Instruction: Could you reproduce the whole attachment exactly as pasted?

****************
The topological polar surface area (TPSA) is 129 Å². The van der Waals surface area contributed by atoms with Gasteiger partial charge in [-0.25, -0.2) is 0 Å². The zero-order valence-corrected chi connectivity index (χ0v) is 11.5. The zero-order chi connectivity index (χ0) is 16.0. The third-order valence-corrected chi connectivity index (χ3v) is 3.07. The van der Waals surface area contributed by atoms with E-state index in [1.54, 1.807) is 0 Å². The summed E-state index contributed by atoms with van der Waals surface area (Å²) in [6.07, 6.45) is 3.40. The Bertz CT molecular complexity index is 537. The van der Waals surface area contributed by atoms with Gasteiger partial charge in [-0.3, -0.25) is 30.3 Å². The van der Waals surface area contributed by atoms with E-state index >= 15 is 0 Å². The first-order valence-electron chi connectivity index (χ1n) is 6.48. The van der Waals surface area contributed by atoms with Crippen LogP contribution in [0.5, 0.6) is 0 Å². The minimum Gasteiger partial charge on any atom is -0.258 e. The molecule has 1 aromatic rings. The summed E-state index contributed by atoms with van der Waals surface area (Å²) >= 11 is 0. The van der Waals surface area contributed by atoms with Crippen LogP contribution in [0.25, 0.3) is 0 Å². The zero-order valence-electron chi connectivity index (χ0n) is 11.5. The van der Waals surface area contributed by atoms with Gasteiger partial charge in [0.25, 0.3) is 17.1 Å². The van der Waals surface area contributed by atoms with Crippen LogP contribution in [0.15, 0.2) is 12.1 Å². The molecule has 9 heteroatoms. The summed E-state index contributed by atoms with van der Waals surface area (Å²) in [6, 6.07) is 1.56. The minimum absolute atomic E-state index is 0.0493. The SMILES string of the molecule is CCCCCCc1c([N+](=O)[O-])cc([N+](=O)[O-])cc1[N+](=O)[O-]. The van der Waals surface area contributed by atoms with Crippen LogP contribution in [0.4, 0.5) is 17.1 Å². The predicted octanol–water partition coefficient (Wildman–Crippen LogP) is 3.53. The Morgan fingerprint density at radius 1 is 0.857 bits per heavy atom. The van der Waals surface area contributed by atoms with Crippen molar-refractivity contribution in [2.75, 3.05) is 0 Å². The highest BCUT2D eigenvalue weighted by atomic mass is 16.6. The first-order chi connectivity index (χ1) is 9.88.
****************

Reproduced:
The topological polar surface area (TPSA) is 129 Å². The van der Waals surface area contributed by atoms with Gasteiger partial charge in [-0.25, -0.2) is 0 Å². The zero-order valence-corrected chi connectivity index (χ0v) is 11.5. The zero-order chi connectivity index (χ0) is 16.0. The third-order valence-corrected chi connectivity index (χ3v) is 3.07. The van der Waals surface area contributed by atoms with E-state index in [1.54, 1.807) is 0 Å². The summed E-state index contributed by atoms with van der Waals surface area (Å²) in [6.07, 6.45) is 3.40. The Bertz CT molecular complexity index is 537. The van der Waals surface area contributed by atoms with Gasteiger partial charge in [-0.3, -0.25) is 30.3 Å². The van der Waals surface area contributed by atoms with E-state index >= 15 is 0 Å². The first-order valence-electron chi connectivity index (χ1n) is 6.48. The van der Waals surface area contributed by atoms with Crippen LogP contribution in [0.5, 0.6) is 0 Å². The minimum Gasteiger partial charge on any atom is -0.258 e. The molecule has 1 aromatic rings. The summed E-state index contributed by atoms with van der Waals surface area (Å²) >= 11 is 0. The van der Waals surface area contributed by atoms with Crippen LogP contribution in [0.25, 0.3) is 0 Å². The zero-order valence-electron chi connectivity index (χ0n) is 11.5. The van der Waals surface area contributed by atoms with Gasteiger partial charge in [0.25, 0.3) is 17.1 Å². The van der Waals surface area contributed by atoms with Crippen LogP contribution in [0.15, 0.2) is 12.1 Å². The molecule has 9 heteroatoms. The summed E-state index contributed by atoms with van der Waals surface area (Å²) in [6, 6.07) is 1.56. The minimum absolute atomic E-state index is 0.0493. The SMILES string of the molecule is CCCCCCc1c([N+](=O)[O-])cc([N+](=O)[O-])cc1[N+](=O)[O-]. The van der Waals surface area contributed by atoms with Crippen LogP contribution in [0.4, 0.5) is 17.1 Å². The predicted octanol–water partition coefficient (Wildman–Crippen LogP) is 3.53. The Morgan fingerprint density at radius 1 is 0.857 bits per heavy atom. The van der Waals surface area contributed by atoms with Crippen molar-refractivity contribution in [2.75, 3.05) is 0 Å². The highest BCUT2D eigenvalue weighted by atomic mass is 16.6. The first-order chi connectivity index (χ1) is 9.88.